Rupert Murdoch has upped his 21st Century Fox firm’s bid for the subscription-based Sky television operation to US$32.5 billion – a bid 12 per cent higher than that of competitor Comcast which is also bidding for the firm. Murdoch already owns 61 per cent of Sky which dominates sports television viewing in the UK and Western Europe, but his original deal was held up by UK regulator concerns over media plurality given the Murdoch family’s other UK media and newspaper interests, especially over the future of the well regarded Sky News channel which is also available as a free-to-air channel.

21st Century Fox would not have really minded losing Sky News, for not only is it expensive to run, it already has the Fox News TV news channel (albeit that the latter is much less well regarded due to its right wing news bias and polemic). Thus, the original plan put forward by Sky was for Sky News to be moved to Disney ahead of an agreed super-deal in which Disney would later take over most of Fox including its Sky interests.

This plan was subsequently changed with the eventually agreed settlement with the UK authorities requiring Fox to provide 15 years’ worth of funding for Sky News, along with a guarantee of its editorial independence.

Update on 12 July 2018: Comcast, which owns Universal, has counterbid with an offer valuing Sky at US$34 billion as it upped its bid in UK pounds Sterling £14.75 per share, ahead of Fox’s £14 per share.

Update on 23 July 2018: Comcast formally withdrew from trying to purchase other parts of Twenty First Century Fox, including its film studios division, to concentrate on its bid to gain Sky.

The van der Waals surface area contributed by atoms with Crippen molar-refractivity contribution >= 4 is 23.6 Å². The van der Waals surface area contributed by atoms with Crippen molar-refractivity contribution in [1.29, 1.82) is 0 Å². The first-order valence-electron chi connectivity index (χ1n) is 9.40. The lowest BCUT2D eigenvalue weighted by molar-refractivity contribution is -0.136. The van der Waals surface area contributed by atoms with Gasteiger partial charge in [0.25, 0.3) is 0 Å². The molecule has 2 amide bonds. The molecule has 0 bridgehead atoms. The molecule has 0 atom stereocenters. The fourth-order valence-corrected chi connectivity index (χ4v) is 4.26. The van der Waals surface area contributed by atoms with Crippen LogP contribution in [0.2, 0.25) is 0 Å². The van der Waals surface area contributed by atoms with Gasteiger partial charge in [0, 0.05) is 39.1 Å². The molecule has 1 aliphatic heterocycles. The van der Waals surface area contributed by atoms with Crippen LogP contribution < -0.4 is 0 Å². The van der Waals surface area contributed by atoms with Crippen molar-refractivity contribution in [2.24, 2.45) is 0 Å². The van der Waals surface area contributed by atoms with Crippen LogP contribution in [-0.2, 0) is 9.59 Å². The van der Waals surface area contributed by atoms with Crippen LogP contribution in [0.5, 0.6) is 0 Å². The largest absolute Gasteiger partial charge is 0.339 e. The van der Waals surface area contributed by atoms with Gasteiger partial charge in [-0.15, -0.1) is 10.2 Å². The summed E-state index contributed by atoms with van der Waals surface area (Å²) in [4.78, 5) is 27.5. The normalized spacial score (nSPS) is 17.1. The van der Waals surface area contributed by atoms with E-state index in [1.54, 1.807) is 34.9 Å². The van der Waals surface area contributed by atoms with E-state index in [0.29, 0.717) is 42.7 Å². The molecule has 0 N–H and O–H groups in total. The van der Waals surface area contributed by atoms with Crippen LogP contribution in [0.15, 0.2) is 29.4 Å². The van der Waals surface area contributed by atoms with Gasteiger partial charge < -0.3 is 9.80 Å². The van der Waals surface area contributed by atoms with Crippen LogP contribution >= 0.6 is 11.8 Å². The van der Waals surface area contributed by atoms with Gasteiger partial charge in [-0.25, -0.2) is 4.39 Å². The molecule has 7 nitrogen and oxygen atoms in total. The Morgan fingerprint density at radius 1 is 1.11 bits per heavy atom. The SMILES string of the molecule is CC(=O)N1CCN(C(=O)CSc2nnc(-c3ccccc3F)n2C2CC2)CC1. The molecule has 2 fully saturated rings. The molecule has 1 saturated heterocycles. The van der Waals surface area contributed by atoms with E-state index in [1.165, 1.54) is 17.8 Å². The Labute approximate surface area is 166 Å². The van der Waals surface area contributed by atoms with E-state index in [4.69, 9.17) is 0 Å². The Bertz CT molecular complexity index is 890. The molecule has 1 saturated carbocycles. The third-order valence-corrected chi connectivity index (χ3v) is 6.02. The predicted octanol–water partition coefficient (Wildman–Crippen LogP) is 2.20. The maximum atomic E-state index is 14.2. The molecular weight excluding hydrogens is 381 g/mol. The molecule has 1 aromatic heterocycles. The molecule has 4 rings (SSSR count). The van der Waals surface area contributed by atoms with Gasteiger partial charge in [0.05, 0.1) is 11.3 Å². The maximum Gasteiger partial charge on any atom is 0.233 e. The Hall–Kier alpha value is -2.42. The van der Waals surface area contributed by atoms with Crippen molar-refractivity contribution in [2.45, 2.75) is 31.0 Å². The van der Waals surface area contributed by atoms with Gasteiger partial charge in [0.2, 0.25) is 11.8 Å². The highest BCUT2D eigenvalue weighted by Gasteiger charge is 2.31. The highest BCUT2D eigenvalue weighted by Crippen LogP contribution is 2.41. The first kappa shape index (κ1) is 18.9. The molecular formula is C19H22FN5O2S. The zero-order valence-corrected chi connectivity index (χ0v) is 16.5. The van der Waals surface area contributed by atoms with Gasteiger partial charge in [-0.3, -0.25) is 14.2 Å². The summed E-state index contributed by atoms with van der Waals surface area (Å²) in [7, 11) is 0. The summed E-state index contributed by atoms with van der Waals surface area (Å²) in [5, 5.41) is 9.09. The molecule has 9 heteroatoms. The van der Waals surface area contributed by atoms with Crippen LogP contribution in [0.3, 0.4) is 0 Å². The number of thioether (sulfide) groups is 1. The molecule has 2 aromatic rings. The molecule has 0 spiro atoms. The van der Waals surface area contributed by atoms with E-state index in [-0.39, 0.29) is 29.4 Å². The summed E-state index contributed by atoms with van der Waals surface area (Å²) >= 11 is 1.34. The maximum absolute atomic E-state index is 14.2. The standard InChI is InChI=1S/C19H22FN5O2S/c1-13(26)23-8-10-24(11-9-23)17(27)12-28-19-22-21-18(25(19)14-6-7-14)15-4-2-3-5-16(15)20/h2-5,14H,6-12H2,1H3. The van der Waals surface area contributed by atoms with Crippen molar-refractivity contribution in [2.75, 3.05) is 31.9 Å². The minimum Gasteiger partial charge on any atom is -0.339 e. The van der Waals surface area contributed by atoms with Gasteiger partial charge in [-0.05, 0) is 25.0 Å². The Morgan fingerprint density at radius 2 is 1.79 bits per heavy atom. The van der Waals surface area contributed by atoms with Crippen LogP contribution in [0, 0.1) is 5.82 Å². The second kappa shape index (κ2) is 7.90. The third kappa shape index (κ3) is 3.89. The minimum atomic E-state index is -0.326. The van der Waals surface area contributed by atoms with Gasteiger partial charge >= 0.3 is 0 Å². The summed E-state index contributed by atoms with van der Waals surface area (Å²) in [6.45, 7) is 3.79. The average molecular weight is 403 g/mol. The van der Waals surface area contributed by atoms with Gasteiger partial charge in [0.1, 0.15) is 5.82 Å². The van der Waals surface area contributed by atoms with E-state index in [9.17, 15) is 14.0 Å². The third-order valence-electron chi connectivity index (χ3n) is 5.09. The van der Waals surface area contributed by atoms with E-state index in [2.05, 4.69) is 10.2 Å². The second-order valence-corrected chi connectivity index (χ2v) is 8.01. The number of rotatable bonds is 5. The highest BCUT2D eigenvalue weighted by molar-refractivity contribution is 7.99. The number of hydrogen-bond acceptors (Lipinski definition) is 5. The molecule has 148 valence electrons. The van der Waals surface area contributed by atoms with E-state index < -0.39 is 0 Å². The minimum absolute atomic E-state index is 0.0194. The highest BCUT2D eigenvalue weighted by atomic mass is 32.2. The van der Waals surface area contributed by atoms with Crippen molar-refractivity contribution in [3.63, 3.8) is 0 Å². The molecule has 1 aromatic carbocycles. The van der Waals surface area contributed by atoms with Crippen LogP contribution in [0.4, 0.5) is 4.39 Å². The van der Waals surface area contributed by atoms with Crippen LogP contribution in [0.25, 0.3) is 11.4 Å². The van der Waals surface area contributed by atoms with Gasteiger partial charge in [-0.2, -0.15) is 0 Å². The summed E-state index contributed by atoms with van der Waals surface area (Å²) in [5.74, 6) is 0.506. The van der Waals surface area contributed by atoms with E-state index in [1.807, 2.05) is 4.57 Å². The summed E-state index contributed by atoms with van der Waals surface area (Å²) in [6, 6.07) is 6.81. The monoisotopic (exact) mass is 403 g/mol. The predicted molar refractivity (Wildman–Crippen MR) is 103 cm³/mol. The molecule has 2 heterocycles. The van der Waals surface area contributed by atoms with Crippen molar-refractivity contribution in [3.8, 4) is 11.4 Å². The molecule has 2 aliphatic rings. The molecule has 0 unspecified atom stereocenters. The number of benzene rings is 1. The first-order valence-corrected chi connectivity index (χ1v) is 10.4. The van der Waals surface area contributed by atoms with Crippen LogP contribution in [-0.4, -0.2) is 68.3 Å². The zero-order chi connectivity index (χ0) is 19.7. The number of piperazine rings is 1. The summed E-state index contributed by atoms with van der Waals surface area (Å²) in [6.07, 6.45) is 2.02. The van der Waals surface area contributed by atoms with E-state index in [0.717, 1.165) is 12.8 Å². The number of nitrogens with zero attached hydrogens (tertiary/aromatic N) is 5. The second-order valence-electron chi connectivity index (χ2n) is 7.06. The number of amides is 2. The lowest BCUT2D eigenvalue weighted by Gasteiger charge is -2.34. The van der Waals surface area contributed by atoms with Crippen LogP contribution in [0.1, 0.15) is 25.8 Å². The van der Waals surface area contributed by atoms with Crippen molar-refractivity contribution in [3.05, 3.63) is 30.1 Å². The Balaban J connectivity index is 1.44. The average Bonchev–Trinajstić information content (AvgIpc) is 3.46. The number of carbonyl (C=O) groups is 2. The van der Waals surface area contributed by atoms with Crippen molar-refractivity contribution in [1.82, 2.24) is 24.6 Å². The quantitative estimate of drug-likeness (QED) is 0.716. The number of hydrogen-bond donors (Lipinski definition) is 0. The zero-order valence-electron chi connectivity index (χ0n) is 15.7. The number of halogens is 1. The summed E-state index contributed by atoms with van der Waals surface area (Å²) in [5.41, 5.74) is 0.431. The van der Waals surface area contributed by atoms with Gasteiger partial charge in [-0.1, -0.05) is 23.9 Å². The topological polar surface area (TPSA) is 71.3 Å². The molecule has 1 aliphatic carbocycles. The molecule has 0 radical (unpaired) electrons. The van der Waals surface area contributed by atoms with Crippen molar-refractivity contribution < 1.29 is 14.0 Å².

Comment by David Todd: Whoever wins the bidding deal for Sky the real loser will be their 23 million or so subscribers in the UK who will likely have to fork out more for their annual subscriptions. While others fight over it, Sky Television itself is increasing its domination of sports broadcasting in Western Europe. Having taken over the exclusive broadcasting rights of many of the key sports events in soccer, cricket (test matches), rugby, golf, boxing and Formula One motor racing – many of which used to be viewable for free on free-to-air terrestrial television channels – the subscription satellite and online broadcasting firm is about to become the sole broadcaster of horseracing at Ascot, including its famous “Royal Ascot” meeting which the Queen attends.

In other words punters who formerly saw Ascot horse racing for free on television will now have to take out an expensive Sky Sports subscription out to see it on television. In the eyes of this writer, this is yet another step in Sky’s insidious domination and monetisation of sports broadcasting and should be stopped. A letter to Her Majesty the Queen might be in order.